More details of the entire episode came out over the years since. In Miloš Vasić's 2005 book Atentat, the 2001-2003 Serbian deputy prime minister Čedomir Jovanović claimed that during the publishing of the Buha letters and accompanying anti-Đinđić pieces, Nacional editor-in-chief Predrag Popović met with Đinđić in October 2002 "admitting to the prime minister sheepishly and remorsefully that he had been paid to publish the Ljiljana Buha letters because he needs to make a living before offering to stop the whole thing for 50,000".[5] Jovanović added that Đinđić agreed to pay up, but that the Nacional campaign against him continued.[5]

Banned by government and foldingEdit

On 18 March 2003, using its broad powers under the state of emergency act, Serbian government's Ministry of Culture and Information headed by Branislav Lečić issued a temporary ban on publication of Nacional due to "publishing a number of articles relating to the state of emergency and for questioning the reasons behind the state of emergency".[6] Then on 1 April 2003, the Belgrade city commercial court started liquidation proceedings against Nacional's publisher in Belgrade, Info Orfej. Despite the fact that they were not met either one of three possible conditions for liquidation of company, that company, by the annual accounts have expressed a profit of around 23 million dinars, that all contributions was paid, the company was liquidated, and 50 employees for indefinite time (of which 32 journalist) and 72 associates, lost their jobs and the means of work (118 computers, 120 desks and other equipment for communications). The company was seized on 21 April 2003, two days before the state of emergency ended. After a year, the Supreme Commercial Court abolished liquidation and the Constitutional Court of Serbia announced that the decision of quench of the media in the state of emergency was unconstitutional.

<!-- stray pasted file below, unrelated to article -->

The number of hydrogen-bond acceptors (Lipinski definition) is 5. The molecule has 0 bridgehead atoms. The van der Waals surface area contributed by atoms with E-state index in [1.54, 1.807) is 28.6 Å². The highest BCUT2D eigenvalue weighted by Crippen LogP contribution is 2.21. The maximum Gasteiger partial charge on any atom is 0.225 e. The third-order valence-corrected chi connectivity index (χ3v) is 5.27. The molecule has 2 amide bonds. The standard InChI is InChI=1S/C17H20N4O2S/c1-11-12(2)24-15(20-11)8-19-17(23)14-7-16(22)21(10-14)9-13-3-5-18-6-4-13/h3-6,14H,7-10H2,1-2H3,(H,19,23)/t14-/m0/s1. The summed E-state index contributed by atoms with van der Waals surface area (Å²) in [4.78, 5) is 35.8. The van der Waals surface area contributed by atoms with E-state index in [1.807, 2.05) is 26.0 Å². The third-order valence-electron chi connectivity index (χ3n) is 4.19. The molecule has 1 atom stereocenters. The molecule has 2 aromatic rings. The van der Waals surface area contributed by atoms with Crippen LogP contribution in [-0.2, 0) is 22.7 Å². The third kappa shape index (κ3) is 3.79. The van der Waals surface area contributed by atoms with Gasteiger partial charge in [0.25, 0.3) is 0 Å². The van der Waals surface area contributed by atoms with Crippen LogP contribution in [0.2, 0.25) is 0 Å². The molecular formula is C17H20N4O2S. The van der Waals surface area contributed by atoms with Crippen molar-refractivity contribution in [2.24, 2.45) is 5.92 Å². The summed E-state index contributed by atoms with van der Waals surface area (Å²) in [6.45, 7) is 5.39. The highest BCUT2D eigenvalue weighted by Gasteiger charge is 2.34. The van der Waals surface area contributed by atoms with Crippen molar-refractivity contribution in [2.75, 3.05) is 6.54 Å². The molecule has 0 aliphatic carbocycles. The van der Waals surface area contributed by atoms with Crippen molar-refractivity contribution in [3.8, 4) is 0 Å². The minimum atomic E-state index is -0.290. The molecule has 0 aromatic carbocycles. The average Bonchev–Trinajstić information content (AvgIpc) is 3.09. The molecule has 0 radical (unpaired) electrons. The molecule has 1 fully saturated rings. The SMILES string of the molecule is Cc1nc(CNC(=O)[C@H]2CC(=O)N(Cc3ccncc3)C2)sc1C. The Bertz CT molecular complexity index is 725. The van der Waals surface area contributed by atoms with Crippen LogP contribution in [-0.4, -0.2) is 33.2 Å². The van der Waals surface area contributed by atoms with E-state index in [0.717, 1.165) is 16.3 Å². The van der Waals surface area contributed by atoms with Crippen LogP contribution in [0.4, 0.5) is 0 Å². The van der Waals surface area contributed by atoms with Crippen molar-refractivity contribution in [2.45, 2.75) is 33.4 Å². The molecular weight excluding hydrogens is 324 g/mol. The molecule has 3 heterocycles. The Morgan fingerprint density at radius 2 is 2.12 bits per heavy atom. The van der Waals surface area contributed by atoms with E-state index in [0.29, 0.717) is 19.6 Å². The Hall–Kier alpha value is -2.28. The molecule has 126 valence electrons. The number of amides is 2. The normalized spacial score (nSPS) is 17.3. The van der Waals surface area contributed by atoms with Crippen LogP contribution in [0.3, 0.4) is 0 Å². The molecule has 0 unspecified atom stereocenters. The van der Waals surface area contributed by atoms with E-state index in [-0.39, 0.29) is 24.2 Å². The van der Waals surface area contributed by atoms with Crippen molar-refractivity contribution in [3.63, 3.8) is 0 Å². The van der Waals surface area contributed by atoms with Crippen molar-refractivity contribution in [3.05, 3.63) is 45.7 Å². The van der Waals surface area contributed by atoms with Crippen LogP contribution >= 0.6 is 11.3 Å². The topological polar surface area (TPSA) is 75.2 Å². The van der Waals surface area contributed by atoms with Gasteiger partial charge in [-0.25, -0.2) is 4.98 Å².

ReferencesEdit

  1. ^ Nacional, novi Srpski dnevnik - Srpsko-Hrvatski plagijat
  2. ^ Marši se razveo!;Kurir, 23 January 2005
  3. ^ Seks partijski neprijatelj broj jedan!;Alo!, November 2010
  4. ^ Naš gost - Ljiljana Smajlović;GEM televizija, 28 May 2013
  5. ^ a b c d e Skrozza, Tamara (6 November 2014). "Strogo kontrolisani vozovi". Vreme.
  6. ^ "CLOSED BELGRADE PAPER "VICTIMISED"". Archived from the original on 2011-07-06. Retrieved 2009-07-26.